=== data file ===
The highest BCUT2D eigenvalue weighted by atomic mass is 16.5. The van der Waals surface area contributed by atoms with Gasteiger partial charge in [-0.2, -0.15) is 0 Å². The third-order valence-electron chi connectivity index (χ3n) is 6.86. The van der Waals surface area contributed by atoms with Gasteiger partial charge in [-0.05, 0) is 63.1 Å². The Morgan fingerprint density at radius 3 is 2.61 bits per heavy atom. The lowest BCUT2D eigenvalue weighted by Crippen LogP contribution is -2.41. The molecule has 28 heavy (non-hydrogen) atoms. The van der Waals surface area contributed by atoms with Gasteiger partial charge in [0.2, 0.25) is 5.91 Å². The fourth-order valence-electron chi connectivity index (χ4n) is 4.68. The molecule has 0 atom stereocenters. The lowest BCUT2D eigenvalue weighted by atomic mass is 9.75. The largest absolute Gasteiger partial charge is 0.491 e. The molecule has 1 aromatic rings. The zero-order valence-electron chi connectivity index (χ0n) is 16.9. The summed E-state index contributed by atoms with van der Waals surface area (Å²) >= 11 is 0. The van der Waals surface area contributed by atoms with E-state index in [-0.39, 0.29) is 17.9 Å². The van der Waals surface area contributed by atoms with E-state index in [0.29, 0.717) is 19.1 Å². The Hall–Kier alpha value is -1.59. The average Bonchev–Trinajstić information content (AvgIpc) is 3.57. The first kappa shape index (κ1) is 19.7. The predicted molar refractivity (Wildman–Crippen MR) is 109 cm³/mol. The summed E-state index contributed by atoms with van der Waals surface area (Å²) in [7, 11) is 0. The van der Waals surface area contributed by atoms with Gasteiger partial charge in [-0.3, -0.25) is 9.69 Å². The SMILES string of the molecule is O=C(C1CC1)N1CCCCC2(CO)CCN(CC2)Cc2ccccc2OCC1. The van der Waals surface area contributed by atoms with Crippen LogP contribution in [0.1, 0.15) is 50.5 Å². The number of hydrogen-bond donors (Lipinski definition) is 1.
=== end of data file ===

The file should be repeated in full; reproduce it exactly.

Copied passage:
The highest BCUT2D eigenvalue weighted by atomic mass is 16.5. The van der Waals surface area contributed by atoms with Gasteiger partial charge in [-0.2, -0.15) is 0 Å². The third-order valence-electron chi connectivity index (χ3n) is 6.86. The van der Waals surface area contributed by atoms with Gasteiger partial charge in [-0.05, 0) is 63.1 Å². The Morgan fingerprint density at radius 3 is 2.61 bits per heavy atom. The lowest BCUT2D eigenvalue weighted by Crippen LogP contribution is -2.41. The molecule has 28 heavy (non-hydrogen) atoms. The van der Waals surface area contributed by atoms with Gasteiger partial charge in [0.2, 0.25) is 5.91 Å². The fourth-order valence-electron chi connectivity index (χ4n) is 4.68. The molecule has 0 atom stereocenters. The lowest BCUT2D eigenvalue weighted by atomic mass is 9.75. The largest absolute Gasteiger partial charge is 0.491 e. The molecule has 1 aromatic rings. The zero-order valence-electron chi connectivity index (χ0n) is 16.9. The summed E-state index contributed by atoms with van der Waals surface area (Å²) >= 11 is 0. The van der Waals surface area contributed by atoms with E-state index in [-0.39, 0.29) is 17.9 Å². The van der Waals surface area contributed by atoms with E-state index in [0.29, 0.717) is 19.1 Å². The Hall–Kier alpha value is -1.59. The average Bonchev–Trinajstić information content (AvgIpc) is 3.57. The first kappa shape index (κ1) is 19.7. The predicted molar refractivity (Wildman–Crippen MR) is 109 cm³/mol. The summed E-state index contributed by atoms with van der Waals surface area (Å²) in [7, 11) is 0. The van der Waals surface area contributed by atoms with Gasteiger partial charge in [-0.3, -0.25) is 9.69 Å². The SMILES string of the molecule is O=C(C1CC1)N1CCCCC2(CO)CCN(CC2)Cc2ccccc2OCC1. The van der Waals surface area contributed by atoms with Crippen LogP contribution in [0.1, 0.15) is 50.5 Å². The number of hydrogen-bond donors (Lipinski definition) is 1.